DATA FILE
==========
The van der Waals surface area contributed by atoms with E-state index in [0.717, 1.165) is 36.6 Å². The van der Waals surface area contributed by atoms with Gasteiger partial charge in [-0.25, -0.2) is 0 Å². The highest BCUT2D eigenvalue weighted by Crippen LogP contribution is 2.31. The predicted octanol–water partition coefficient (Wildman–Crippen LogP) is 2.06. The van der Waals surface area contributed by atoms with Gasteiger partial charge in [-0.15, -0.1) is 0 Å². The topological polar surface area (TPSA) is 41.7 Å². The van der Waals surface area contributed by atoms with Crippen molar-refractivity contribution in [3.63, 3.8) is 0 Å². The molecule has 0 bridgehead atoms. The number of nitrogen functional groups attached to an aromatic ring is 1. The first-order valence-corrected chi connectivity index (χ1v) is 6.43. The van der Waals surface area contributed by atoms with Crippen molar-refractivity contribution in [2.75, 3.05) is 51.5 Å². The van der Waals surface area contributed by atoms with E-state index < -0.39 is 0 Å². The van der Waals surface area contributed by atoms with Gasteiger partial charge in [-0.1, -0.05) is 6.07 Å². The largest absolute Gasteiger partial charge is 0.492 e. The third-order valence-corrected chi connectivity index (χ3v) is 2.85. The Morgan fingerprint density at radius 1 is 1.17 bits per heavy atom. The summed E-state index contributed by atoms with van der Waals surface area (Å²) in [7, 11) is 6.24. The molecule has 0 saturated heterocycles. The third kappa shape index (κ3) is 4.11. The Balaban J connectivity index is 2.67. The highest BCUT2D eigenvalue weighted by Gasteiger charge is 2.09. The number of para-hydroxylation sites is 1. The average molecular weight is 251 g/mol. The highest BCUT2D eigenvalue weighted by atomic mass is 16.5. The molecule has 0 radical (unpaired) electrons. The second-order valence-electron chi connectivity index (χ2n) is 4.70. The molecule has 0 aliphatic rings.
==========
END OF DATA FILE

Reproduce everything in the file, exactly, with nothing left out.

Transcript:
The van der Waals surface area contributed by atoms with E-state index in [0.717, 1.165) is 36.6 Å². The van der Waals surface area contributed by atoms with Gasteiger partial charge in [-0.25, -0.2) is 0 Å². The highest BCUT2D eigenvalue weighted by Crippen LogP contribution is 2.31. The predicted octanol–water partition coefficient (Wildman–Crippen LogP) is 2.06. The van der Waals surface area contributed by atoms with Gasteiger partial charge in [-0.15, -0.1) is 0 Å². The topological polar surface area (TPSA) is 41.7 Å². The van der Waals surface area contributed by atoms with Crippen molar-refractivity contribution in [3.63, 3.8) is 0 Å². The molecule has 0 bridgehead atoms. The number of nitrogen functional groups attached to an aromatic ring is 1. The first-order valence-corrected chi connectivity index (χ1v) is 6.43. The van der Waals surface area contributed by atoms with Crippen molar-refractivity contribution in [2.75, 3.05) is 51.5 Å². The van der Waals surface area contributed by atoms with E-state index < -0.39 is 0 Å². The van der Waals surface area contributed by atoms with Gasteiger partial charge in [-0.1, -0.05) is 6.07 Å². The largest absolute Gasteiger partial charge is 0.492 e. The third-order valence-corrected chi connectivity index (χ3v) is 2.85. The Morgan fingerprint density at radius 1 is 1.17 bits per heavy atom. The summed E-state index contributed by atoms with van der Waals surface area (Å²) in [7, 11) is 6.24. The molecule has 0 saturated heterocycles. The third kappa shape index (κ3) is 4.11. The Balaban J connectivity index is 2.67. The highest BCUT2D eigenvalue weighted by Gasteiger charge is 2.09. The number of para-hydroxylation sites is 1. The average molecular weight is 251 g/mol. The highest BCUT2D eigenvalue weighted by atomic mass is 16.5. The molecule has 0 radical (unpaired) electrons. The second-order valence-electron chi connectivity index (χ2n) is 4.70. The molecule has 0 aliphatic rings.